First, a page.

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The History of Stop Foodborne Illness

In 1992, most of us had never heard of E. coli, let alone the devastation it was capable of unleashing.  The 1993 west coast E. coli outbreak caused by contaminated fast food, which resulted in the deaths of four children and hundreds more sickened, was a watershed moment.  This event put the spotlight on food safety – making front page news – catalyzing a long-overdue conversation and examination of food safety standards and practices in the United States.  This was the impetus for the birth of Safe Tables Our Priority or STOP, which was rebranded to Stop Foodborne Illness in 2011.

We wanted answers. We wanted to know the truth.

Why hadn’t we heard about this before it was too late?

With the spotlight of the media  and the publication of victim’s profiles, families and individuals were able to coalesce; they found support and a place to voice their frustrations and  fears. Together, as STOP, they could prevent an event like this from happening again.

These were not microbiologists, doctors, or pathologists — but mothers and fathers, siblings, friends, and families compelled by love, confusion and anger.   They knew they had to raise their voices so that America would hear.

Incorporated as a not-for-profit in California in 1994, STOP began as a grassroots effort. The U.S. government and non-governmental organizations were not addressing this public safety issue and STOP stepped in to fill the void. The founders knew that increasing awareness about foodborne pathogens had to be a guiding principle.

Initially, STOP learned that there is not a singular government agency – there are many – that oversee food safety in the U.S. We also identified the lack of effective communication at all levels of governmental hierarchy – federal, state and local. It was clear that we weren’t the only organization seeking answers. As STOP became more knowledgeable of how food becomes contaminated, the weaknesses of the system and the complexity of the challenge of preventing foodborne illness became very apparent.

President Clinton announces new regulations that modernize the nation's meat and inspection system for the first time in 90 years. (July 1996)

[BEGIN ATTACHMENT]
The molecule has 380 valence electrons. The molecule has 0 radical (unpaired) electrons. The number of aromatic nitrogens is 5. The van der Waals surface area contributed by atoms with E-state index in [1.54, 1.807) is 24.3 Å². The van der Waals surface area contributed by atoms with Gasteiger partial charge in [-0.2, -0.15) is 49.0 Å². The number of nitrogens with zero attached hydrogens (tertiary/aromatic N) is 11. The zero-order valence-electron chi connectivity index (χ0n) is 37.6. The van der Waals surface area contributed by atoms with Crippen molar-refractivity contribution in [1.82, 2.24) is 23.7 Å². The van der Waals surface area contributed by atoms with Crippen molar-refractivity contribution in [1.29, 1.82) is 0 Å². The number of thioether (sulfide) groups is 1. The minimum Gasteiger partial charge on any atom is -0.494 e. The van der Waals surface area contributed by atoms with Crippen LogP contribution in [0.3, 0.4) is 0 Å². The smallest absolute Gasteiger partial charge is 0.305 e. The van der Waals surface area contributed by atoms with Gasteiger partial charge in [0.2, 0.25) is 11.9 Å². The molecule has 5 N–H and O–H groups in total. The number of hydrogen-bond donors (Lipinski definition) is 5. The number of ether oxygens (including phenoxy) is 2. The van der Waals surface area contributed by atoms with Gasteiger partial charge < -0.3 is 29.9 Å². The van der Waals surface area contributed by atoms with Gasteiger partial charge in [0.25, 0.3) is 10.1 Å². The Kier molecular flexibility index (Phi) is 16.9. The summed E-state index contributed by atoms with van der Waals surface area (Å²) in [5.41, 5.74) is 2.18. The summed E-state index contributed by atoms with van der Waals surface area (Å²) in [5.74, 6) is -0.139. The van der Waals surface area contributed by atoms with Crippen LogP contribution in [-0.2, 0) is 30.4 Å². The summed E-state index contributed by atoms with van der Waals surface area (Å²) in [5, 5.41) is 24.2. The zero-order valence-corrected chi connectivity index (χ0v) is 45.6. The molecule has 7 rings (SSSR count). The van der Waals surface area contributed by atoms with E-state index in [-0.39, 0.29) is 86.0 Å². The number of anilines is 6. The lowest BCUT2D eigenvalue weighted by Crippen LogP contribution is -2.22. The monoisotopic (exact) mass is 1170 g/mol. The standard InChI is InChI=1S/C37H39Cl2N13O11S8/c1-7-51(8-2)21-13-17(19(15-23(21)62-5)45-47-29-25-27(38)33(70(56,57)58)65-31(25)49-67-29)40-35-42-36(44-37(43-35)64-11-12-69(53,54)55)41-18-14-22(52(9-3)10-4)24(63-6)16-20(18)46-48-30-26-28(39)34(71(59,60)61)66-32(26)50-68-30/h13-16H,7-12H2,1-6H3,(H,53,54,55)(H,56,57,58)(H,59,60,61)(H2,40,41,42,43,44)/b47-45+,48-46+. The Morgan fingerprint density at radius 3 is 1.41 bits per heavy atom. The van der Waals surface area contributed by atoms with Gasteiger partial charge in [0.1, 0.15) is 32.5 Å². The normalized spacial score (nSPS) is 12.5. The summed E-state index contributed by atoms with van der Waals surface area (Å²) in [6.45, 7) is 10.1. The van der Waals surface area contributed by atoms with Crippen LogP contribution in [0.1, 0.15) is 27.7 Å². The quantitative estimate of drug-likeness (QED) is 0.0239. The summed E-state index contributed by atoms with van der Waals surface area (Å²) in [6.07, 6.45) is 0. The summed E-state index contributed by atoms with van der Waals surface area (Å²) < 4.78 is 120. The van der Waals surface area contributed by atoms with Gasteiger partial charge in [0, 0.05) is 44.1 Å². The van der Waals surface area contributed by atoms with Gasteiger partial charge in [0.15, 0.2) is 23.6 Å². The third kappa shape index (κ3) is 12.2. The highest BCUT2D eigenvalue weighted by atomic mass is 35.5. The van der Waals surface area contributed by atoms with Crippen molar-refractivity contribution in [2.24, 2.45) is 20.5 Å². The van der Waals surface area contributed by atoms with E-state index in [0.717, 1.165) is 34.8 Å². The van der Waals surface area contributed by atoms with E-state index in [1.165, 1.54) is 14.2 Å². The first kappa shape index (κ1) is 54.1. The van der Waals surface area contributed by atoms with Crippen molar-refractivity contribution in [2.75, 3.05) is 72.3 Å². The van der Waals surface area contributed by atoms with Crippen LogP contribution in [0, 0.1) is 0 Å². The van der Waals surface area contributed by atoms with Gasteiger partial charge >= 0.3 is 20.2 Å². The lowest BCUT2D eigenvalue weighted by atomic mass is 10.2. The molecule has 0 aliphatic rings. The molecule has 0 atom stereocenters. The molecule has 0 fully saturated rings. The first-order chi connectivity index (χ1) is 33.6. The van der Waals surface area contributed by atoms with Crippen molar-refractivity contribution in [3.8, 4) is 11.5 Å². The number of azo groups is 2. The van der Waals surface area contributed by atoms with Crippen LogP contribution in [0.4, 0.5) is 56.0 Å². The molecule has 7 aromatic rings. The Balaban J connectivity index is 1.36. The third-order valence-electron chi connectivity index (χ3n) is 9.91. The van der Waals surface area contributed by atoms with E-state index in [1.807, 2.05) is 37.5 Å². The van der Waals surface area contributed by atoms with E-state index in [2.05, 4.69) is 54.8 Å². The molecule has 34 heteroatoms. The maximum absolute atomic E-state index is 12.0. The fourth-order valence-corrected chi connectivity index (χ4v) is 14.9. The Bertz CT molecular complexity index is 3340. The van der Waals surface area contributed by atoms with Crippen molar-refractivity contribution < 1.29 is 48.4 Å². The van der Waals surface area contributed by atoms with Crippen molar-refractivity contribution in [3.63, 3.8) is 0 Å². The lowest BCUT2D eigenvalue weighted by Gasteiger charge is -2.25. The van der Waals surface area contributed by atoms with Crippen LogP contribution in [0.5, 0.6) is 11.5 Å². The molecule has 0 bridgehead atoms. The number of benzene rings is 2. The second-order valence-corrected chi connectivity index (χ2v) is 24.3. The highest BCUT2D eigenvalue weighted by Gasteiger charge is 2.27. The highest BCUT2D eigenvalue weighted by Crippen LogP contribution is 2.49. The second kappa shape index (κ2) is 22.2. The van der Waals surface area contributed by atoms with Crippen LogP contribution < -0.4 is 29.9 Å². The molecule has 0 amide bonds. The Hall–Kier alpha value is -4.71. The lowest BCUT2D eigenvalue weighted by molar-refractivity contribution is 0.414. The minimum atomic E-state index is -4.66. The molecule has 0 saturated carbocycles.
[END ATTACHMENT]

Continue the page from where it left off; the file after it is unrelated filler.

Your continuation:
Learning that the United States government — our government — had known about emerging foodborne pathogens but lacked a comprehensive plan to combat them was disheartening. It was identified that as early as 1982, scientists and pathologists had been quietly warning the United States Department of Agriculture (USDA), Congress, and the media that a failure to inspect meat and poultry for bacteria would lead to a food safety disaster.

Time was of the essence and although there was significant resistance at every turn, STOP knew it held the truth.

STOP added its strong voice to the Safe Food Coalition, a group of consumer, public health and labor organizations which has advocated for improvements to the food safety system, particularly with respect to meat and poultry, since 1986. Industry held power, influence, and money. Victims’ families and survivors held onto lives that had been irreparably altered by foodborne illness. Families continued to tell their stories through the advocacy of STOP and its coalition partners.

STOP’s voices became a clarion call for change and eventually STOP was invited to participate in policy making. After countless hours spent educating the USDA and the meat industry about the devastation caused by E. coli, STOP became a key element in facilitating the first meat and poultry reforms since 1906. In 1996, STOP founders Roni and Nancy, were invited to witness this historic overhaul being signed into law by President Clinton.

For the first time, the faces of foodborne illness superseded the statistics.

As a result of STOP’s work and the countless volunteer hours of advocates, Stop Foodborne Illness has been at the forefront of numerous historical achievements that make food safer for everyone. After the meat and poultry reforms in 1996, STOP was on hand to see mandatory consumer health warning labels for unpasteurized juices (1997), passage of the Lauren Rudolph Food Safety Act in California (1998), microbial testing & zero tolerance for pathogens in school lunch meat (1999), and mandatory pasteurization for all bulk juices (2001).

STOP’s member constituents’ ongoing dedication is the foundation of its success. Initially, many seek out STOP for assistance.  When they learn more about STOP, they become involved by learning about issues and sharing their stories on our website.  Their stories are also shared through print and online media and by speaking to government, industry, and consumer stakeholders. Their grief has not gone unnoticed.

In 2010, after holding a rally in Washington, DC, in front of the Department of Agriculture building, asking them to declare non-O157 E. coli bacteria as adulterants, we were invited to meet later that year with the Undersecretary for Food Safety at the USDA for the same reason.

Then, in January 2011, due in large part to the tireless efforts of the constituents of STOP and our coalition partners, President Barack Obama signed H.R. 2751 The FDA Food Safety Modernization Act (FSMA) into law. The FDA now possesses mandatory recall authority, and must inspect facilities more frequently.

In 2012, the USDA agreed and confirmed that non-O157 E. coli  (O26, O103, O45, O111, O121, O145) would be considered adulterants to our meat supply.

But food safety and the world around us is not static.  Our work continues…